2009.01.20 – Riverstage, Brisbane, Australia

Date: 20th January 2009
Event: The Prodigy Concert – Invaders Must Die Tour
Venue: Riverstage
City: Brisbane
Country: Australia
Support: Simian Mobile Disco, DJ Heavy G, Quan, Hot Chip DJs

Tracklist:
1. Intro
2. World’s On Fire
3. Their Law
4. Breathe
5. Breathe (Dubstep)
6. Omen
7. Warrior’s Dance
8. Spitfire
9. Firestarter
10. Action Radar Link
11. Run With The Wolves
12. Voodoo People
Encore:
13. Invaders Must Die
14. Diesel Power Beats
15. Smack My Bitch Up
16. Take Me To The Hospital
17. Your Love Link
18. Out Of Space

Extra info:
Review from fasterlounder.com.au:
On a balmy night in Brisbane, The Prodigy proved they’re still one of the most electric dance acts out there, even if they make some curious choices along the way.
Quan Yeomans, frontman of Regurgitator, and now doing a solo stint, opens the nights festivities with tracks from his recently released solo album The Amateur. It’s just him and a drummer up on stage, with a lot of the music pre-programmed, as has become the norm with Quan’s work. Unfortunately, a little too much of the music is programmed, and at times it feels like he’s just playing in front of a backing tape. Luckily, his years of fronting bands has given him a laidback charisma, even when the beats are pounding, and his rapping, although not mind blowing, is good enough for the local-boy-made-good to connect with the small crowd gathered at front of stage, and attract some well-earned applause from the rest of us.
There’s a crowd rush down to the front of stage as Simian Mobile Disco come on stage, which is wierd, because there’s also a dearth of dancing as Simian begin their technology-focussed set. People are staring, fixated on the stage, which is unfortunate as this is not a visual show – the two black-clad gentlemen are fixated in turn on their equipment, and acknowledge the crowd only a few times. Their dance music comes from the movements with the buttons and knobs on their machines, one of which looks coolly like an old telephony switchboard built into a computer. Unfortunately, for all the crowd encouragement, too many of Simian’s songs devolve into a messy maelstrom of sound that you can’t dance to, and the songs aren’t distinctive enough to stand out from one another. There’s no doubt these guys are masters of their craft, and get a rousing cheer when they finish, but the set, like the stage setup, lacked personality. And it was quite short to boot – shorter than the sets of Quan and the DJ who preceeded them.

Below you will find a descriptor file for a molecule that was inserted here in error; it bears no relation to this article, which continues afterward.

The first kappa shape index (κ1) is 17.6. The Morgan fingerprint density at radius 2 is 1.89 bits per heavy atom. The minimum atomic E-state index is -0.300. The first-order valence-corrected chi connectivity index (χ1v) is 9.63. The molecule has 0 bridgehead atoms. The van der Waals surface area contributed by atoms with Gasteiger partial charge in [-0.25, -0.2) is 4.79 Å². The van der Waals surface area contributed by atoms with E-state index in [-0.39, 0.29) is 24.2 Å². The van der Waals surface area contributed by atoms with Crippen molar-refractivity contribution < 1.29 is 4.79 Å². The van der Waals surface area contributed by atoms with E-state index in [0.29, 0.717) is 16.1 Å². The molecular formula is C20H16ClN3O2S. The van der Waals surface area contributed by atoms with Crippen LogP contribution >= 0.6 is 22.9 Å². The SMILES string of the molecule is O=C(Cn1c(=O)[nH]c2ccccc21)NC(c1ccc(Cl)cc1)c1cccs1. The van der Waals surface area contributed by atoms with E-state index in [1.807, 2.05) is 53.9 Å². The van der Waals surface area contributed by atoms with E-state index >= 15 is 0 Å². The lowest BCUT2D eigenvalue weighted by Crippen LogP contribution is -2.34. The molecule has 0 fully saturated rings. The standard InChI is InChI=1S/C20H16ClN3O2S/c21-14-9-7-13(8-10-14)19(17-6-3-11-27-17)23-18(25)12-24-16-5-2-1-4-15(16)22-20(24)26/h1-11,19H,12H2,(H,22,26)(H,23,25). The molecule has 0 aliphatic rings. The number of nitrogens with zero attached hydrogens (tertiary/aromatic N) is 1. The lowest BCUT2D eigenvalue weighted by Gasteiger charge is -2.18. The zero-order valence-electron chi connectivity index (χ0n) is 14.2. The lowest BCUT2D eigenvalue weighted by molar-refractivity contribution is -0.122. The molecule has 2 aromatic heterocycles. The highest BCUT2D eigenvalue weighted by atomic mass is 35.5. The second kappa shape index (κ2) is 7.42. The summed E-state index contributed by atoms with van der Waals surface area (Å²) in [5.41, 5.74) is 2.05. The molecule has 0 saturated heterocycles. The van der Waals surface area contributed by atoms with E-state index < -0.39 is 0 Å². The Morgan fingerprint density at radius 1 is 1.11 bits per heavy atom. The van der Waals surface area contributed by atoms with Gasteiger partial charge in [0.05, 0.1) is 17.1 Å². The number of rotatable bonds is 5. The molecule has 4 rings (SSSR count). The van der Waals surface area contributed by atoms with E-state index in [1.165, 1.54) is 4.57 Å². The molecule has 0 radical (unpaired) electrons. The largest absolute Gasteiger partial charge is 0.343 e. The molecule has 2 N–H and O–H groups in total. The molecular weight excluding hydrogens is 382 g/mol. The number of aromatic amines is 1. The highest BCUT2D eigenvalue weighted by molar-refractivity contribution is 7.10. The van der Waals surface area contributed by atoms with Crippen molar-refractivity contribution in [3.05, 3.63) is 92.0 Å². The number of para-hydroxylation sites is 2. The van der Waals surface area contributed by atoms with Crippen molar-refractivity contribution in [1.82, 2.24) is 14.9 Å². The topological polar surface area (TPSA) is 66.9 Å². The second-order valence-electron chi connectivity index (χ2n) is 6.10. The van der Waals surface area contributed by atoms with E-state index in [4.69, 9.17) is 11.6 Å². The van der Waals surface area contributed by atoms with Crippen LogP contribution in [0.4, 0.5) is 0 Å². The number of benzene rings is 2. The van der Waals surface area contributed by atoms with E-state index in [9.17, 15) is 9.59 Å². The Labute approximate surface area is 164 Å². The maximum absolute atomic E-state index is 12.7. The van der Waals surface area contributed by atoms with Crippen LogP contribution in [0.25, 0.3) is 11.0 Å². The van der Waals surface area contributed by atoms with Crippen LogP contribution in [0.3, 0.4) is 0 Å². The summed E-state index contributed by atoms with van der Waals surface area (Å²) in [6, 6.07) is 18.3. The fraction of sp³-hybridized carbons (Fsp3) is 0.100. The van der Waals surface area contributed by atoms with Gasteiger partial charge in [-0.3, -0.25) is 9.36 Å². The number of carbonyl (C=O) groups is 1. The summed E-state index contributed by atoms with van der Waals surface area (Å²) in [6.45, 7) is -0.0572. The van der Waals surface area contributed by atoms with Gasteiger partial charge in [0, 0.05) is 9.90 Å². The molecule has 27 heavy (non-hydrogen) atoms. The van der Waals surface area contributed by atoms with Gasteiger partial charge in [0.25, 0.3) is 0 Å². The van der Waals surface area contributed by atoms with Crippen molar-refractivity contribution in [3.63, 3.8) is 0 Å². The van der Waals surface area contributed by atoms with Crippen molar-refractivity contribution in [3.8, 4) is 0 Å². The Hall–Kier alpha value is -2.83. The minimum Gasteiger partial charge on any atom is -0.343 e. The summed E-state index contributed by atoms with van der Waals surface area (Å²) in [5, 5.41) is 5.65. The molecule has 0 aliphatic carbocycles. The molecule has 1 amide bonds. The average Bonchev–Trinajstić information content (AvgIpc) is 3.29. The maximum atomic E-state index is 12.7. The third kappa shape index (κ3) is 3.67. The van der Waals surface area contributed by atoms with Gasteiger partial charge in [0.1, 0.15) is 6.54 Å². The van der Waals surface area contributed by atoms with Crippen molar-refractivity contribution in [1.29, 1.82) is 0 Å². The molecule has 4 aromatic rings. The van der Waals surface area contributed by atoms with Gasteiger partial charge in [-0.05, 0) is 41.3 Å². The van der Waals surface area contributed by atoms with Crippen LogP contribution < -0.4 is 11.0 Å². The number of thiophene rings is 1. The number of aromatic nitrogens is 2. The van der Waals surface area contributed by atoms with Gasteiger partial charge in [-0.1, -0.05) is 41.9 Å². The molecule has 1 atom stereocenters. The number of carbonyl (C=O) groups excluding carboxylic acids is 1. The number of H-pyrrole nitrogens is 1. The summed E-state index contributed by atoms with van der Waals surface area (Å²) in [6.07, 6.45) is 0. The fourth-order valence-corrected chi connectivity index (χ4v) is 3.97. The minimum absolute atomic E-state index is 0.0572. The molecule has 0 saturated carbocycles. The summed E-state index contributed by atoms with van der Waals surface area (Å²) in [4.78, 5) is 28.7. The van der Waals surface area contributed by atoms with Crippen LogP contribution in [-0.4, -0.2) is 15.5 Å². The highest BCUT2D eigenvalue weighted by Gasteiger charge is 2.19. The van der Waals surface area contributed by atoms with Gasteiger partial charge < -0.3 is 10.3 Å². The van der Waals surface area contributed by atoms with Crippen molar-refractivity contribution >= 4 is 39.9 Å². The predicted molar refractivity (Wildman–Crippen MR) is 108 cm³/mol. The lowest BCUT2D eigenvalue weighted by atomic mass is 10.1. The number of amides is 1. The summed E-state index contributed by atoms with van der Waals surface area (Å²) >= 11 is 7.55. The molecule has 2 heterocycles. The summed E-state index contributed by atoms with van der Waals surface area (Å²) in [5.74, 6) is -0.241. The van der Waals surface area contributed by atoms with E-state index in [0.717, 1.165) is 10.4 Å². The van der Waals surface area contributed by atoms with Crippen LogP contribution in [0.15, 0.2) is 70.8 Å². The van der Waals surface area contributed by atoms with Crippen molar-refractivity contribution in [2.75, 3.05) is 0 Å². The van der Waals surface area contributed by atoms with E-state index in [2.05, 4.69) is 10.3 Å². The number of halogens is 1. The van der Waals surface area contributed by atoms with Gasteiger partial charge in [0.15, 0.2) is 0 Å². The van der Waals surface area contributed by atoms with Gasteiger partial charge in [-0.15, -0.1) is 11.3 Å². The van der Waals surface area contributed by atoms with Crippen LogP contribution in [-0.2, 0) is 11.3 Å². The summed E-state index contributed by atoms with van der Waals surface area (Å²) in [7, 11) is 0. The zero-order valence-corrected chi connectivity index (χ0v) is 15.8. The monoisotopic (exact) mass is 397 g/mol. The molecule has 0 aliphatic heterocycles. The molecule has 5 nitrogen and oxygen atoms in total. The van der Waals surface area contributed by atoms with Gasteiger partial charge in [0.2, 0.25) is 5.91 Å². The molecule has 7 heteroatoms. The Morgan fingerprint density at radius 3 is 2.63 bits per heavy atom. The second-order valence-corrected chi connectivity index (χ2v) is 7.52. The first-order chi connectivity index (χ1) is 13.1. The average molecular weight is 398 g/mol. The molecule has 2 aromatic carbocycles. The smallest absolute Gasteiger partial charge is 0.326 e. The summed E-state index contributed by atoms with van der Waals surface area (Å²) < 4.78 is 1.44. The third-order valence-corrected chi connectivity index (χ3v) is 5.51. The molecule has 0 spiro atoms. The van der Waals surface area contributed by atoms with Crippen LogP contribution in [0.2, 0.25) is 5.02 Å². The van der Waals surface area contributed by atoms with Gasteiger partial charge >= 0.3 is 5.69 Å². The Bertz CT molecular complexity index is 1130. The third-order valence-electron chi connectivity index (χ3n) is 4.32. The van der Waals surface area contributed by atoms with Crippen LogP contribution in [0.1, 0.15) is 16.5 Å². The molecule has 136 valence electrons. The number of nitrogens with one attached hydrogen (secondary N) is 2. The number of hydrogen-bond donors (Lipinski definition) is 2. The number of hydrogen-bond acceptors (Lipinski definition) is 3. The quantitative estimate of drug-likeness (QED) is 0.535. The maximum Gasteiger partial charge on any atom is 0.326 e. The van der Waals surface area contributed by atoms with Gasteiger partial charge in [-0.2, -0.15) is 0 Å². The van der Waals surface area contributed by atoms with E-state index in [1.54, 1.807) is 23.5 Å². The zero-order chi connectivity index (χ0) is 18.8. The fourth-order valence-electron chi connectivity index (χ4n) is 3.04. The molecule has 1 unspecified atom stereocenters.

I know Hot Chip are a really big deal right now, and getting them to play a DJ set must have seemed like quite a coup, but nothing that they play tonight has any punch to it at all. Three of the members of the band take turns playing laidback, low-beat dance, but there’s no recognisable samples, and no beats loud enough to boogie to, so the set washes over the crowd like a blanket. And it goes for almost an hour, as The Prodigy are late coming to the party. The DJ set is presumably supposed to be warming us up for The Prodigy, so why does it feel like we’re being hypnotised into a stupor?
Of course, all thoughts of a stupor wash away in the opening moments of The Prodigy’s first track, the new song World’s On Fire. Keith Flint and Maxim Reality galvanise the crowd, laying their vocals over Liam Howlett ’s punchy beats, assisted by a live drummer and guitar player. The guitar-and-drum driven Their Law turns a thousand young people into a seething, jumping, roaring mass. There’s plenty of classic Prodigy tracks tonight – Breathe gets a huge cheer, but Maxim’s mic drops out during Spitfire, although he doesn’t seem to realise until halfway through. Flint takes centre stage for the explosive Firestarter, but for some reason there’s an additional big beat added to each second bar, which throws the song out a little, and an extra little ditty at the end, which it didn’t really need. We also get a handful of new songs, including Warrior’s Dance, during which Reality calls for the moshers to swirl in a circle, but there’s just not enough room, and they end their quite-short opening set with a swaying version of Voodoo People, which gets cut strangely short at the end.
The strangeness doesn’t end there. The band come out to play a truncated version of new single Invaders Must Die, which segues into a version of Diesel Power without any of the rapping which forms that song’s core, which then segues into Smack My Bitch Up, which gets a huge crowd cheer, and is a chance for everyone to sing along. We get one more new song ( Scene of the Crash ) before they end with Out Of Space – another chance to sing along, which the crowd embraces heartily. Tonight’s set was quite short, and even though the driving, pounding beats had everyone dancing into the night, this wasn’t a champagne Prodigy show. Something felt a little askew, as though the band were still finding their feet after some time off. Of course, even a lacklustre Prodigy show can run rings around most dance acts, and tonight was no exception.

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